History hurts women who weave word, sound and truth to brew story.
Seen as lesser scribes, they fade from light. This ain’t a new story.
The house of Hip Hop belongs to all who live and love in it.
Divine residents build it brick by blessed beat through story.
From Godessa to Lee Kasumba, this black girl magic we
inhabit shatters each glass ceiling into debut story.
What’s a boys club to a god; to us? We birth worlds and verses
and rise to revise the lies and proclaim: this is true story!
Grateful for the glory of creation, Lebohang meets page.
In the beginning was the word. The world awaits. Cue: story.
— A Herstory Ghazal by Lebohang Masango
In “A Herstory Ghazal”, I use the upcoming #HipHopHerstory concert as a prompt to express my feelings on the creative power that most women hold, both biologically and artistically. The landmark event will host a selection of talents from South Africa and the US to celebrate women’s roles and achievements within the culture. While the introductory post to this series demonstrates multiple academic perspectives of women’s involvement in Hip Hop that appeal to my interests as a scholar, I use this week to continue that tradition of documentation in writing creatively, as a poet.
The ghazal honestly needs more flowers (while we can still smell ’em), which is to say, the ghazal is Top Two and I don’t mean number two. This underrated form of Arabic poetry has held me spellbound for a few years now. I find it so sad that I went through an entire high school career’s worth of poetry lessons, without encountering it among the usual classes about sonnets and iambic meter. When I first read Hip Hop Ghazal by Patricia Smith, my absolute fave, I was immediately delighted by the rhythms and its insistence on cleverly crafted repetition. I love how it has been a slow revelation; the more I savoured it, the more I realised how different parts have to exist in very particular ways to make it whole. It is an impressively simple-looking yet demanding piece of writing.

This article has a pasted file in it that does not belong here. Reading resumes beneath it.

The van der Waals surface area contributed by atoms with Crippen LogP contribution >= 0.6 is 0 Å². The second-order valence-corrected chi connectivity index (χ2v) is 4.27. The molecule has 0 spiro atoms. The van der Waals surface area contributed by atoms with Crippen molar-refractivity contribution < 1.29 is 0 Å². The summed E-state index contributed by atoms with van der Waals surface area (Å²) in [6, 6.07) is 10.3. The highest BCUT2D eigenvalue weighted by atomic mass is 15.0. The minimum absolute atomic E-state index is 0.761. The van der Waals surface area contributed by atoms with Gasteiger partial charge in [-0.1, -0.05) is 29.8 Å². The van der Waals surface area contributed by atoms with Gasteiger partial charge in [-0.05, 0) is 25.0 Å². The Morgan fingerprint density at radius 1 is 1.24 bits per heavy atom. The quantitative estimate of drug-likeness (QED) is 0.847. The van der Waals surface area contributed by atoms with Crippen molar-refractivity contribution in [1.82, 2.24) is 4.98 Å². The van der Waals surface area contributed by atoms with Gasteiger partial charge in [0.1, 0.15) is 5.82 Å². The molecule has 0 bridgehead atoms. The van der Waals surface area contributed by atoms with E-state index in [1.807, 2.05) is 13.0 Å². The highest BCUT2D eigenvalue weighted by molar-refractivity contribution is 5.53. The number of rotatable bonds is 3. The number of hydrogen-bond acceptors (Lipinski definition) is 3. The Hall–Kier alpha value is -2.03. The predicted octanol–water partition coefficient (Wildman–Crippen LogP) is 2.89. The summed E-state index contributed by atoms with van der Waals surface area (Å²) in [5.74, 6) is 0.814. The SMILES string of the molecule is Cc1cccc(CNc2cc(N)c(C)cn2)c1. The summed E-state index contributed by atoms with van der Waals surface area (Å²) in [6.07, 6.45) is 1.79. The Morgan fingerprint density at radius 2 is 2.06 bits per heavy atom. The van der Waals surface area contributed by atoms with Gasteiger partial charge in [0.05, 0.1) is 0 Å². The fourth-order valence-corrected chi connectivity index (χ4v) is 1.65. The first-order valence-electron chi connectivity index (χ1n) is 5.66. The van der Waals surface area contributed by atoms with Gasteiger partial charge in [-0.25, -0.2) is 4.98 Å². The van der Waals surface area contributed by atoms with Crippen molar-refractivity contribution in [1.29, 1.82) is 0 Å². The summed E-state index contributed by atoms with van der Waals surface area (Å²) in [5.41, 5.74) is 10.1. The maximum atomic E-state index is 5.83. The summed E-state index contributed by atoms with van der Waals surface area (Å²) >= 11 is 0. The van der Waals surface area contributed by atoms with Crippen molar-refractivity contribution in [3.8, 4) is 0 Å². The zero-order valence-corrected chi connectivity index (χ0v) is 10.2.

Read over my ghazal once more and see if you can identify the rules that dictate how a ghazal is constructed. Here is a short summary:
- Ghazal must consist of 5 – 15 couplets, that can each stand alone as separate poems.
- First two lines must end in rhyme – using the same word or phrase – this is called a refrain.
- The refrain should end the second line of every couplet that follows.
- Before each refrain, there has to be a word that rhymes consistently throughout the ghazal.
- The first line of the last couplet should contain the poets’s name, or a reference to the poet.
- Each line must contain the same number of syllables.
Do you see why I say it is not easy? It’s such a challenge! At the same time, I cannot explain how good it feels to know that when I apply myself, I too can write in one of my favourite forms. Today, my special contribution to the Hip Hop her story movement, also marks my second ghazal (ever!) and I am so excited that it exists. I love how writing this set a challenge for me to write a big story about the strides that women make each day and express it succinctly. I hope that you’ll be inspired to fall in love with the ghazal and to keep women’s stories well-recognised and alive in your own work, whatever it may be.